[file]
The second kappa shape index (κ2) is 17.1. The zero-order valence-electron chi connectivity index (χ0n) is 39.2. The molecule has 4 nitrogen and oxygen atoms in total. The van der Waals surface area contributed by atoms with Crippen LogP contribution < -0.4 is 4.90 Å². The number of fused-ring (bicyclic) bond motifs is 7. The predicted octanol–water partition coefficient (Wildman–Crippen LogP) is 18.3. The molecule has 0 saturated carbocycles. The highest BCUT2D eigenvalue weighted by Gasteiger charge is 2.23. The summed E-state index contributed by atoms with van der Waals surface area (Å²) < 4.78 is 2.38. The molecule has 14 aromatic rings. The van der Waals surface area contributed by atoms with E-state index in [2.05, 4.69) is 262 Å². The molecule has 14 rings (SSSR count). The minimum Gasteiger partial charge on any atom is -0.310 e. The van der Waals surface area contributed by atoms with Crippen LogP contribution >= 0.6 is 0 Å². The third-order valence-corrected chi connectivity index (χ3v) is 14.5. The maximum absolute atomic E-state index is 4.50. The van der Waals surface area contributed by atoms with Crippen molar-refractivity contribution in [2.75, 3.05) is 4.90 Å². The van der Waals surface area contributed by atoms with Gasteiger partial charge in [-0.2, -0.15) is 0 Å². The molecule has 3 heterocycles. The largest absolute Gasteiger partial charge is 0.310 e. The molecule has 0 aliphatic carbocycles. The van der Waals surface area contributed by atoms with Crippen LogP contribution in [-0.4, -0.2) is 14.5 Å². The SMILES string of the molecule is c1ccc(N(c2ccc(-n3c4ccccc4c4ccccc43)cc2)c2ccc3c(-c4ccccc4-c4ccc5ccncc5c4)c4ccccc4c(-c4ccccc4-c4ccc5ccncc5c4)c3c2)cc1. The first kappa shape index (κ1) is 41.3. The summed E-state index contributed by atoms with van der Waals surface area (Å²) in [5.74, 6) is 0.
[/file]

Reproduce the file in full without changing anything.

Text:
The second kappa shape index (κ2) is 17.1. The zero-order valence-electron chi connectivity index (χ0n) is 39.2. The molecule has 4 nitrogen and oxygen atoms in total. The van der Waals surface area contributed by atoms with Crippen LogP contribution < -0.4 is 4.90 Å². The number of fused-ring (bicyclic) bond motifs is 7. The predicted octanol–water partition coefficient (Wildman–Crippen LogP) is 18.3. The molecule has 0 saturated carbocycles. The highest BCUT2D eigenvalue weighted by Gasteiger charge is 2.23. The summed E-state index contributed by atoms with van der Waals surface area (Å²) < 4.78 is 2.38. The molecule has 14 aromatic rings. The van der Waals surface area contributed by atoms with E-state index in [2.05, 4.69) is 262 Å². The molecule has 14 rings (SSSR count). The minimum Gasteiger partial charge on any atom is -0.310 e. The van der Waals surface area contributed by atoms with Crippen LogP contribution >= 0.6 is 0 Å². The third-order valence-corrected chi connectivity index (χ3v) is 14.5. The maximum absolute atomic E-state index is 4.50. The van der Waals surface area contributed by atoms with Crippen molar-refractivity contribution in [2.75, 3.05) is 4.90 Å². The van der Waals surface area contributed by atoms with Gasteiger partial charge in [-0.2, -0.15) is 0 Å². The molecule has 3 heterocycles. The largest absolute Gasteiger partial charge is 0.310 e. The molecule has 0 aliphatic carbocycles. The van der Waals surface area contributed by atoms with Crippen LogP contribution in [-0.4, -0.2) is 14.5 Å². The SMILES string of the molecule is c1ccc(N(c2ccc(-n3c4ccccc4c4ccccc43)cc2)c2ccc3c(-c4ccccc4-c4ccc5ccncc5c4)c4ccccc4c(-c4ccccc4-c4ccc5ccncc5c4)c3c2)cc1. The first kappa shape index (κ1) is 41.3. The summed E-state index contributed by atoms with van der Waals surface area (Å²) in [5.74, 6) is 0.